Brief binocular self-tests at the BirdExperience

In addition to the unique East Austrian landscape and the program of the 1st Pannonian BirdExperience 2010, the possibility to look through and self-test different binoculars and telescopes outdoor was a really unique opportunity in the part of Europe. This time I was happy by the few visitors as didn’t feel the push effect to move to the next optics before I could really try it.


The most popular brands exhibited their superior collection of optical gear which is in line of the slogan of the fair: ‘Birding beyond borders – all you need for birding‘. My main target was to try some top quality binoculars to support making the final decision for my coming binocular purchase. I also wanted to see competitors in the spotting scope market but that question was not as crucial this time as I have committed myself to one of the very best product in the market.


What was new on this bird fair? Nikon displayed the new EDG spotting scopes. It looked to be a very nice piece of optics but I was shocked when I lifted the smaller EDG 65mm model. That was almost 2 kgs (68.74 oz). Compared to the much lighter Swarovski ATM 65 HD the weight difference is almost 700 grams. I could not try the big scope as it was set for digiscoping. Unfortunately there was any EDG binocular presented. I was hoping to try the Nikon’s flagship product.


There was a really fresh, unofficial announcement on the next generation of Swarovski SLC binocular which is not in production yet but visitors could already try and test it. It is pictured on the first image on the left. I was looking through of it and the image quality really impressed me. The crystal clear view and the balanced handling makes this optics a good mid priced option. I had no time to deeply check all its feature but overall it was really nice.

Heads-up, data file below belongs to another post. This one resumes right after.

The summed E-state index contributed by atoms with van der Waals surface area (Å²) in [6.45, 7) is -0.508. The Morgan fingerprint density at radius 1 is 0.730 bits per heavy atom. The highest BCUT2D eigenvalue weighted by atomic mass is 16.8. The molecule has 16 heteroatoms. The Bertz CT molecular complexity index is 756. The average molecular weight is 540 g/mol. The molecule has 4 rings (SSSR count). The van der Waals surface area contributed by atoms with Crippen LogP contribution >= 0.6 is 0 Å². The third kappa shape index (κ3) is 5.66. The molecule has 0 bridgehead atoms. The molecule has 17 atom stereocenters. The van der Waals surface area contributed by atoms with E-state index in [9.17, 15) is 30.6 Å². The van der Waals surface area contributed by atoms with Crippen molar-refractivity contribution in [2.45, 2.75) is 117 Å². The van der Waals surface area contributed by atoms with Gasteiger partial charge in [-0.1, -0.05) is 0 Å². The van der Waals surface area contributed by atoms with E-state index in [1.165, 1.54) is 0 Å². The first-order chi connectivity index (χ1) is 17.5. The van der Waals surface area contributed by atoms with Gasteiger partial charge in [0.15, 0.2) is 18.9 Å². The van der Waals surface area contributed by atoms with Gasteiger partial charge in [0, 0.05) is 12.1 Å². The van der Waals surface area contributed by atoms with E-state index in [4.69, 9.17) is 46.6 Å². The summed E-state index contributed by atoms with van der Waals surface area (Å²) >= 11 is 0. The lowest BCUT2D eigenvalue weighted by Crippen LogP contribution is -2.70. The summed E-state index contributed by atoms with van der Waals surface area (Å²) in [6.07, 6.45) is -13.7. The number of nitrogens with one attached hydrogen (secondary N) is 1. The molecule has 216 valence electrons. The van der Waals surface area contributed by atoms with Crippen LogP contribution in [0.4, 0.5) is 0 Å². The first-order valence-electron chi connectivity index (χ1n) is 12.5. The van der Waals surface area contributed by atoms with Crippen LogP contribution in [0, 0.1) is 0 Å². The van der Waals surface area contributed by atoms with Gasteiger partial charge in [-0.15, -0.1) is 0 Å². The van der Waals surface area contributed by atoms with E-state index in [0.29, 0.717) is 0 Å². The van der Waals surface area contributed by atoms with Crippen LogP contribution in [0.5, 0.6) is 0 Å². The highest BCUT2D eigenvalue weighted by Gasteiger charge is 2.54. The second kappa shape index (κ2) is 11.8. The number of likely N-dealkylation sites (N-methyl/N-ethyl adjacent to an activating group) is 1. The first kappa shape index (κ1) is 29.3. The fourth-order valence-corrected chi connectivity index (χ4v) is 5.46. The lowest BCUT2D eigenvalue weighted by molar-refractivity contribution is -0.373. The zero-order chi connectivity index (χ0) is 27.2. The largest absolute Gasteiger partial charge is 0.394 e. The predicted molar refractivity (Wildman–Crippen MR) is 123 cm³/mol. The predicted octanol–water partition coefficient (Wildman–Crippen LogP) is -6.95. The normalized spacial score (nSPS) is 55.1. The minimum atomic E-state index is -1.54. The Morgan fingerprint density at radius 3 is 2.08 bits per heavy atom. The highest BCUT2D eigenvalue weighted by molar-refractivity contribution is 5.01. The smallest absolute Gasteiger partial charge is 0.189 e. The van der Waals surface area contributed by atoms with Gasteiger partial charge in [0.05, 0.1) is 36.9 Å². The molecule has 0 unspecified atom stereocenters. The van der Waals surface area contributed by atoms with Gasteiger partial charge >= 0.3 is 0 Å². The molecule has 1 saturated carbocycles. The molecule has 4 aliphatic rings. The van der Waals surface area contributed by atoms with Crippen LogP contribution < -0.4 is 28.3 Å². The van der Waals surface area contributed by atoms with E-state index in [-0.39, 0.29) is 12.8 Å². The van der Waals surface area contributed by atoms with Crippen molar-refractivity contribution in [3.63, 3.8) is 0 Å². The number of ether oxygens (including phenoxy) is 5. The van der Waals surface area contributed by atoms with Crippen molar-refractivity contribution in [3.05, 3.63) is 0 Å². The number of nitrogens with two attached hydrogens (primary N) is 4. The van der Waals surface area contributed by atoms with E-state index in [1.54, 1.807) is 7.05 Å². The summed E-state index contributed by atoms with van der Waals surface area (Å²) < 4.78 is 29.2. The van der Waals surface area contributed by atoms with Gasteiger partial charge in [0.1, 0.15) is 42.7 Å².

One really big surprise was the feel and image quality I saw through the KOWA top line binoculars. KOWA is a relatively new entrant to this top segment but they did a very good job. I must say that those optics has a place on the top class. They are produced by the same lens technology as used for the highly recognised KOWA Prominar scopes. The edge to edge sharpness, the apparently no chromatic aberration, the perfect and one of the smoothest mechanics of all and the nice feel made it a strong candidate for my planned purchase. The only negative could be the weight of the 10×42 model as having 965 grams (34.03 oz) but that is compensated by its price.


The Leica desk was impressive and elegant with the red dots everywhere. I tried the Ultravid 10×42 HD and that really impressed me. The image quality was really nice but the close focus wasn’t compared to the other brands. Other negatives for the Leica is the price. Exhibition price was 2,000 € and street price is just a bit over it.
I also picked up the top Minox binocular, the APO HG 10×43 BR. I almost could not see any difference between this and the Leica Ultravid 10×42. As the ‘Leica Man’ said the lack of the red dot on it is a big difference…


Zeiss presented a nice portfolio. I have been waiting for a long time to try those products as I heard mixed comments on the Victory T* FL binoculars. Optically they were really good. The edge sharpness wasn’t that nice as discussed in several forums. The rolling ball effect was visible however it didn’t disturb me much. 

I wish I could have a more detailed and systematic testing opportunity. All in all I learned a lot and I am much closer to the final decision than a week ago. The price difference is another question which I am analysing carefully as that should never be avoided.

I hope I will see most of the exhibitors on our Wild Geese Festival to be held in my town this November. We might then organise a test session under real challenging winter conditions.


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